[whatwg] on codecs in a 'video' tag.

James Graham jg307 at cam.ac.uk
Tue Mar 27 05:12:39 PDT 2007

Bjoern Hoehrmann wrote:
> * James Graham wrote:
>> I think you are mistaking a requirement for all UAs with one for UAs that 
>> support the display of images. For UAs that support the display of images, 
>> authors rely on GIF, JPEG and PNG support being avaliable. The specifcation 
>> should reflect the reality that any UA with image support that intends to work 
>> on the web must support these formats.

> Why should some of these be called out in
> the "HTML specification", and if only some of them, why bother
> with that at all?

Some of these are relevent to the document layer of the UA i.e. the part that 
deals with interpreting HTML documents, others are part of some other part.

 > Adobe Flash

Agreed (much as I dislike Flash). Unfortunatley the fact that Flash is 
effectivley implemented by a single binary plugin and the public specification 
has a "no implementations" license makes this impossible to include.

> XMLHttpRequest

Is included.

> SSL, TLS, IDNs, HTTP Basic Auth, a range of URI schemes

Part of the networking layer of the UA. Only explicit interaction with the 
document layer is important.

> Cookies

Well the spec points to RFC 2109 and defines how the cookie attribute works on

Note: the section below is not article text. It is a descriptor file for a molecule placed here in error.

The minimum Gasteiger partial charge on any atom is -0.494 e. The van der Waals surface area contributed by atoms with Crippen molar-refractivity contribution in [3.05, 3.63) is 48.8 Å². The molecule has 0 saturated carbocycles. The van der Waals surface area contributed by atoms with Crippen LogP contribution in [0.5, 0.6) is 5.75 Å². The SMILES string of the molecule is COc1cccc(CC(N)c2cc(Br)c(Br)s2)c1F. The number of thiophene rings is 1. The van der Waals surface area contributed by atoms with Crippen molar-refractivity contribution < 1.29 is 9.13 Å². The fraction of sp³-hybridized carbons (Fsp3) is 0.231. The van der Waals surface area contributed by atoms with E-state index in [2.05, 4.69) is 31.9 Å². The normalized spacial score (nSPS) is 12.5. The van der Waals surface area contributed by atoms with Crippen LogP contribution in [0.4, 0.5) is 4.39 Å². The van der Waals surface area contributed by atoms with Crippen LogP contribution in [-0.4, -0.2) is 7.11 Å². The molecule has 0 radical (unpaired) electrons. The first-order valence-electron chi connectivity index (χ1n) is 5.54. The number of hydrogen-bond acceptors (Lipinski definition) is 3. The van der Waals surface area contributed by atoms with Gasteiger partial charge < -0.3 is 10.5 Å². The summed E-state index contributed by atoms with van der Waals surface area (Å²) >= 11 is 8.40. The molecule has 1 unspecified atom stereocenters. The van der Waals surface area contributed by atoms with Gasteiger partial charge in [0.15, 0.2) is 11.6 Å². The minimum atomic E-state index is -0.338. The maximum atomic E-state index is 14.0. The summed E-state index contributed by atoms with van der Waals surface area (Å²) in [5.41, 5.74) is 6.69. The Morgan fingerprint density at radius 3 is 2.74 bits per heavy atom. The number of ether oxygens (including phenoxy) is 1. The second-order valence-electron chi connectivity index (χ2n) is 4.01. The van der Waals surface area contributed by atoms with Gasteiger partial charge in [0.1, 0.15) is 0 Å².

> a broad range of character
> encodings

The spec does have something to say about character encodings and I would very 
much like a list of baseline encodings that a UA should support.

>  some subset of CSS

I have no problem with the spec stating that UAs SHOULD support CSS. However 
many people would argue that style is less important than content and, since 
images are part of content, it would follow that CSS support is not as important 
as image support.

> XSLT 1.0

Irrelevant for the vast majority of the web.

> And what if, say, some consortium of mobile solution provides agree
> on additional required features

Then either those won't be widely used on the public web and so are irrelevant 
or they will be widely adopted and should be specified in the HTML specification 
(or the HTTP specification or wherever they fit).

 > They [authors] would
> not be helped in their decision what they can use. So, who's this
> for?

Partly it's for documentation: a statement of what you need to produce a 
functional web browser. Partly to give vendors a well-defined target; it is only 
very recently that IE has grown full support for PNG files, for example.

"Eternity's a terrible thought. I mean, where's it all going to end?"
  -- Tom Stoppard, Rosencrantz and Guildenstern are Dead

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